Massage (parimaddana or ucchadana) and limb rubbing (sambahana) were already well-known during the Buddha's time. Attentive children would massage their aged parents limbs (A.I,62) and sensual massage that stopped just short of being sexual was also known (A.IV,54). We read of nuns having their forearms, backs, hands, calves, feet, thighs and faces massaged with a cow's leg bone. Probably the roundels at the ends of the bones were rubbed up and down the body. One could even have one's gums massaged (Vin.II,266).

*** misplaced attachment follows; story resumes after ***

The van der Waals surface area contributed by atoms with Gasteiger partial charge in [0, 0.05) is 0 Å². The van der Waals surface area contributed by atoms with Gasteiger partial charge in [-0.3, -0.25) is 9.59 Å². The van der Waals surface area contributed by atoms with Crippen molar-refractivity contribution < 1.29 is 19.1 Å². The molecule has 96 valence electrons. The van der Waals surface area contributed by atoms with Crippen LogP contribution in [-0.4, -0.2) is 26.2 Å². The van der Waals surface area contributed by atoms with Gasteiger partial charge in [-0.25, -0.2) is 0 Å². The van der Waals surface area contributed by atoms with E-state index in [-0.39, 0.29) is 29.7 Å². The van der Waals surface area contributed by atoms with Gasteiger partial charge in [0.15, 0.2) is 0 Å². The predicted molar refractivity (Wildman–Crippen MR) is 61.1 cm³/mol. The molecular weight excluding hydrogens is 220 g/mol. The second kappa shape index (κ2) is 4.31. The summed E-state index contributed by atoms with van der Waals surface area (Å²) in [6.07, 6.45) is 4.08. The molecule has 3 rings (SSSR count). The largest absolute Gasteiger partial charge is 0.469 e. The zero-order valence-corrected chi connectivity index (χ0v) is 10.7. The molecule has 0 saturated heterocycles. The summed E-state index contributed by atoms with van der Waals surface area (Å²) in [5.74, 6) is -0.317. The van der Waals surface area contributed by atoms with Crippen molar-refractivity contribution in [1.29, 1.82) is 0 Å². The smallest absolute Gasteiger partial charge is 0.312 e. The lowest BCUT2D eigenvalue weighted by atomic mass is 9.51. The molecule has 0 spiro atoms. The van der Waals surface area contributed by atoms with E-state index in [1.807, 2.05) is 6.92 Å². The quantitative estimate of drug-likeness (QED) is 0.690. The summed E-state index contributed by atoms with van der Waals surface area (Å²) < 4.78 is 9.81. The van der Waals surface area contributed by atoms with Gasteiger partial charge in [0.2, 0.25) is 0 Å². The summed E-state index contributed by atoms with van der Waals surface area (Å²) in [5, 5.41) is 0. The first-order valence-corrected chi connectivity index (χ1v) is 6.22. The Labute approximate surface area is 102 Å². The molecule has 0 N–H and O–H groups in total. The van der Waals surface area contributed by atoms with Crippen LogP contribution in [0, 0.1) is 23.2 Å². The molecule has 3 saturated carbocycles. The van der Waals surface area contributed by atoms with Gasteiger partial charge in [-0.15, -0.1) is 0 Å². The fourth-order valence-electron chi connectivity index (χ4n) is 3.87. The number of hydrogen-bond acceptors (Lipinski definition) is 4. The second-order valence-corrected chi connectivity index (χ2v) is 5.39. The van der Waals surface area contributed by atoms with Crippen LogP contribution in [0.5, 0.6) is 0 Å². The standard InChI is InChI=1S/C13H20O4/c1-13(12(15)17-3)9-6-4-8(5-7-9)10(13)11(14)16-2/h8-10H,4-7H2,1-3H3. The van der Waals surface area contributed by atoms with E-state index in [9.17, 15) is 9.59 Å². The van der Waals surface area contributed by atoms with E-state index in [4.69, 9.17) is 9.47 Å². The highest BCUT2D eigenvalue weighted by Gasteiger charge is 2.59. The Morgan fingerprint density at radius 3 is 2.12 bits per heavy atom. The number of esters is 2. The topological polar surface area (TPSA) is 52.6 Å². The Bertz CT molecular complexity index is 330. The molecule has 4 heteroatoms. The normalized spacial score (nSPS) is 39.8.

The Buddha forbade monks from having massages for pleasure (D.I,7) although he seems to have approved of therapeutic massage. On one occasion he is recorded as having been `oiled' (sinehetha) over several days when he was suffering from a particular illness (Vin.I,279). The meaning of this term is not clear. It may refer to the Ayurvedic practice of administering medicine in oil applied to the skin or to an oil massage. There is also a reference to ânanda massaging the Buddha's limbs when he was old (S.V,217).